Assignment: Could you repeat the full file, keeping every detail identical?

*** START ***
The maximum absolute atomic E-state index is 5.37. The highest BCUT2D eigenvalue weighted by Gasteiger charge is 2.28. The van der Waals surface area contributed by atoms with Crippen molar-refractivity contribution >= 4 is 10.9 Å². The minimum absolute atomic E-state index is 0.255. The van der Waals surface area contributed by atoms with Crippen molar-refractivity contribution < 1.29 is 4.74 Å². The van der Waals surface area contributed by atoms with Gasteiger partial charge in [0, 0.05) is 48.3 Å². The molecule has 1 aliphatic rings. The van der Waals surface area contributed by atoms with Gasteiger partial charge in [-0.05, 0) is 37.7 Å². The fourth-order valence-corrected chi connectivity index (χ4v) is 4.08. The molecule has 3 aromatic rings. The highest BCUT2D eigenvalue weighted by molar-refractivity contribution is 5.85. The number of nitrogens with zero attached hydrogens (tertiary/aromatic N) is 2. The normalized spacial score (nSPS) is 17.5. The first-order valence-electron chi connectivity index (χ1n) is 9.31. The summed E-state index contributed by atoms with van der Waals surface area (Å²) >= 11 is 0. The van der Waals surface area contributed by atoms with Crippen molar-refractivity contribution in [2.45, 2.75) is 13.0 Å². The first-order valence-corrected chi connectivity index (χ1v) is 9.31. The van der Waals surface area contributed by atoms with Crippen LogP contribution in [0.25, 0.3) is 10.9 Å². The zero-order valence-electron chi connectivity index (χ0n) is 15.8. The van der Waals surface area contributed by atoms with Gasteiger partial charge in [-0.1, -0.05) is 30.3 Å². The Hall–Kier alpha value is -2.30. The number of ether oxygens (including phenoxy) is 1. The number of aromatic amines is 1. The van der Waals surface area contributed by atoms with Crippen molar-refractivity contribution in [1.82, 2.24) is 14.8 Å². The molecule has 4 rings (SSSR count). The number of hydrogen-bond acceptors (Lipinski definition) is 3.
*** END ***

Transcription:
The maximum absolute atomic E-state index is 5.37. The highest BCUT2D eigenvalue weighted by Gasteiger charge is 2.28. The van der Waals surface area contributed by atoms with Crippen molar-refractivity contribution >= 4 is 10.9 Å². The minimum absolute atomic E-state index is 0.255. The van der Waals surface area contributed by atoms with Crippen molar-refractivity contribution < 1.29 is 4.74 Å². The van der Waals surface area contributed by atoms with Gasteiger partial charge in [0, 0.05) is 48.3 Å². The molecule has 1 aliphatic rings. The van der Waals surface area contributed by atoms with Gasteiger partial charge in [-0.05, 0) is 37.7 Å². The fourth-order valence-corrected chi connectivity index (χ4v) is 4.08. The molecule has 3 aromatic rings. The highest BCUT2D eigenvalue weighted by molar-refractivity contribution is 5.85. The number of nitrogens with zero attached hydrogens (tertiary/aromatic N) is 2. The normalized spacial score (nSPS) is 17.5. The first-order valence-electron chi connectivity index (χ1n) is 9.31. The summed E-state index contributed by atoms with van der Waals surface area (Å²) >= 11 is 0. The van der Waals surface area contributed by atoms with Crippen molar-refractivity contribution in [2.45, 2.75) is 13.0 Å². The first-order valence-corrected chi connectivity index (χ1v) is 9.31. The van der Waals surface area contributed by atoms with Crippen LogP contribution in [0.25, 0.3) is 10.9 Å². The zero-order valence-electron chi connectivity index (χ0n) is 15.8. The van der Waals surface area contributed by atoms with Gasteiger partial charge in [-0.1, -0.05) is 30.3 Å². The Hall–Kier alpha value is -2.30. The number of ether oxygens (including phenoxy) is 1. The number of aromatic amines is 1. The van der Waals surface area contributed by atoms with Crippen molar-refractivity contribution in [1.82, 2.24) is 14.8 Å². The molecule has 4 rings (SSSR count). The number of hydrogen-bond acceptors (Lipinski definition) is 3.